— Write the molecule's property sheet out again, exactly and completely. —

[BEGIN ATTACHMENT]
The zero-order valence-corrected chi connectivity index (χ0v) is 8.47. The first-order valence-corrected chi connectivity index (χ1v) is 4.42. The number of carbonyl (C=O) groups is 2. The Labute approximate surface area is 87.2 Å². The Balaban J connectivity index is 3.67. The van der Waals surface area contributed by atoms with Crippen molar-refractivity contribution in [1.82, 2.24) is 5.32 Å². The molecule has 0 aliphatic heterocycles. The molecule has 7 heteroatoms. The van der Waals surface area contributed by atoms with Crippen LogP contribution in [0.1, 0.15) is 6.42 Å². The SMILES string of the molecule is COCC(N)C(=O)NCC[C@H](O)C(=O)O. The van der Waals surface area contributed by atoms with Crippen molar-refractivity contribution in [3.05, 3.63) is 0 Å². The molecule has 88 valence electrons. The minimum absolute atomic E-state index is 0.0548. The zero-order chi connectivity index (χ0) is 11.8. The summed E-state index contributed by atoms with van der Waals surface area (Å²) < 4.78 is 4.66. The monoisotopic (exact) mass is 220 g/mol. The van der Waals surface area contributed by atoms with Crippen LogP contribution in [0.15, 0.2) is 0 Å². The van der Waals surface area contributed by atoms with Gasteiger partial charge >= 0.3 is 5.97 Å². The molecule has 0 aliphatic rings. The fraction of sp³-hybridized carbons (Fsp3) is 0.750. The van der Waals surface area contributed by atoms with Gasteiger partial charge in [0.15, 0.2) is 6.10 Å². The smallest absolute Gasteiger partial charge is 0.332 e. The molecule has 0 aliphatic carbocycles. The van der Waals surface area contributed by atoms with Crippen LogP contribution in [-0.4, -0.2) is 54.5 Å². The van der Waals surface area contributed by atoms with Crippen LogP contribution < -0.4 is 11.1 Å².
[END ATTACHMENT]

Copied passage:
The zero-order valence-corrected chi connectivity index (χ0v) is 8.47. The first-order valence-corrected chi connectivity index (χ1v) is 4.42. The number of carbonyl (C=O) groups is 2. The Labute approximate surface area is 87.2 Å². The Balaban J connectivity index is 3.67. The van der Waals surface area contributed by atoms with Crippen molar-refractivity contribution in [1.82, 2.24) is 5.32 Å². The molecule has 0 aliphatic heterocycles. The molecule has 7 heteroatoms. The van der Waals surface area contributed by atoms with Crippen LogP contribution in [0.1, 0.15) is 6.42 Å². The SMILES string of the molecule is COCC(N)C(=O)NCC[C@H](O)C(=O)O. The van der Waals surface area contributed by atoms with Crippen molar-refractivity contribution in [3.05, 3.63) is 0 Å². The molecule has 88 valence electrons. The minimum absolute atomic E-state index is 0.0548. The zero-order chi connectivity index (χ0) is 11.8. The summed E-state index contributed by atoms with van der Waals surface area (Å²) < 4.78 is 4.66. The monoisotopic (exact) mass is 220 g/mol. The van der Waals surface area contributed by atoms with Crippen LogP contribution in [0.15, 0.2) is 0 Å². The van der Waals surface area contributed by atoms with Gasteiger partial charge >= 0.3 is 5.97 Å². The molecule has 0 aliphatic rings. The fraction of sp³-hybridized carbons (Fsp3) is 0.750. The van der Waals surface area contributed by atoms with Gasteiger partial charge in [0.15, 0.2) is 6.10 Å². The smallest absolute Gasteiger partial charge is 0.332 e. The molecule has 0 aliphatic carbocycles. The van der Waals surface area contributed by atoms with Crippen LogP contribution in [-0.4, -0.2) is 54.5 Å². The van der Waals surface area contributed by atoms with Crippen LogP contribution < -0.4 is 11.1 Å².